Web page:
• One argument they'll use is they won't make any changes in cigarette tax rates unless there is reform to Medicaid or some other program. Others will trot out a no-tax-hike pledge that a majority of lawmakers have signed. And others will say because Gov. Mark Sanford will veto any stand-alone tax hike, there's no point in getting into the battle.

Let's hope none of these insincere arguments carry the day. Instead, let's hope the state's Republican leadership will fight to marry a great public health benefit (lowering health costs by reducing smoking) with the core GOP principle of market-based solutions.

Raising taxes on cigarettes doesn't take away anyone's right to smoke. But if Republicans use a higher tax as a market-based incentive, more people will kick the habit and save their lives. In the meantime, the state will be able to generate more revenue to pay to help even more people to become healthier.


9/5: Padding the books

This week's cartoon by our Bill McLemore:

8/29: Retro vs. metro is the battle

To the editor:

Really nice piece (Statehouse Report, 8/29). Maybe you could have softened the "using the dangers of terrorism and war to..." or expressed this as a summary of the book. But, the conclusions bring it back to center. It is a rural versus metro battle. Funny thing, the Internet and incredible communication tools that are developing will help to merge these two kingdoms. There is a lure for people to return to smaller towns for quality of life reasons. They will still be able to be connected to "metro" by quickly improving electronic means. This migration is some time away however.

[That's a] big point these retros never admit; metro supplements their very existence through cash flows back to poorer areas as you mention. South Carolina gets $1.40 back for every dollar it sends to Washington. What a deal! And yet politicians make hay blasting Washington. If I were Connecticut, I'd be mad as hell for supporting "retro" and being demonized at the same time. It is time for a little intellectual honesty for sure.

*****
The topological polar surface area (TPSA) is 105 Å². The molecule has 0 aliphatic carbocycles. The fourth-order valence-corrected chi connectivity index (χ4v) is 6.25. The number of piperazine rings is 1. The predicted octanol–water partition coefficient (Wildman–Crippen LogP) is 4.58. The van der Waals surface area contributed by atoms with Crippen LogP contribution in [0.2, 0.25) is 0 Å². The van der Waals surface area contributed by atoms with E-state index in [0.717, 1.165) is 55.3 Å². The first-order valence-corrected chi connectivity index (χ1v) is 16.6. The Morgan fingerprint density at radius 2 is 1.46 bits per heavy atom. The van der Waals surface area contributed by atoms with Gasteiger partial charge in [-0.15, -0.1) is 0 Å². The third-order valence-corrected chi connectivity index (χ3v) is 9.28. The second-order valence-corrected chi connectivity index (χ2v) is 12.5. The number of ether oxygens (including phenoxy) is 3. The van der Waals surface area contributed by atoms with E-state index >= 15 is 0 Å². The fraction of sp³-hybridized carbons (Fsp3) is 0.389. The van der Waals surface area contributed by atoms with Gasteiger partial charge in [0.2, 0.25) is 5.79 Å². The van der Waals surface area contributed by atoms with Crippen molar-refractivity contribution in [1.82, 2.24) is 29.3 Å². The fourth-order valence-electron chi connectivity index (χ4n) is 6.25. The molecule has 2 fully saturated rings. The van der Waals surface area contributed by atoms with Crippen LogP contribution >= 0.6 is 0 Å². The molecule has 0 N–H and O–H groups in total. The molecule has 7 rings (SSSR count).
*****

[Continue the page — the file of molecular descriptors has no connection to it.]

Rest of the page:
-- Jim Brooks, Greenville, S.C.


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Here's a "thumbs up" and "thumbs down" related to various political events from the past week:

Thumbs up

Tucker Eskew. The Greenville native is showing what he can do as one of the GOP's best spin doctors during the Republican National Convention.

Thumbs down

Mark Sanford. The neverending one-upsmanship our governor carries on to show he's frugal is getting worn. Earth to Sanford: You're governor. You need to look like it, not live in the pool house and look for laudatory editorials about how great you are for pooling it.

Lobbyists. Fewer lobbyists filed ethics reports because of a reinterpretation of state law. We should have more openness and filing, not less.

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The above version of S.C. Statehouse Report is the free edition. Our paid version, which costs about $100 per month, offer a weekly legislative forecast packed with information that can keep you and your business on the cutting edge.

Notes veteran lawmaker Sen. Glenn McConnell: "Statehouse Report gives an inside practical report of weekly problems with and progress of legislation. It reviews the whole landscape."

In each issue of Statehouse Report, you'll get::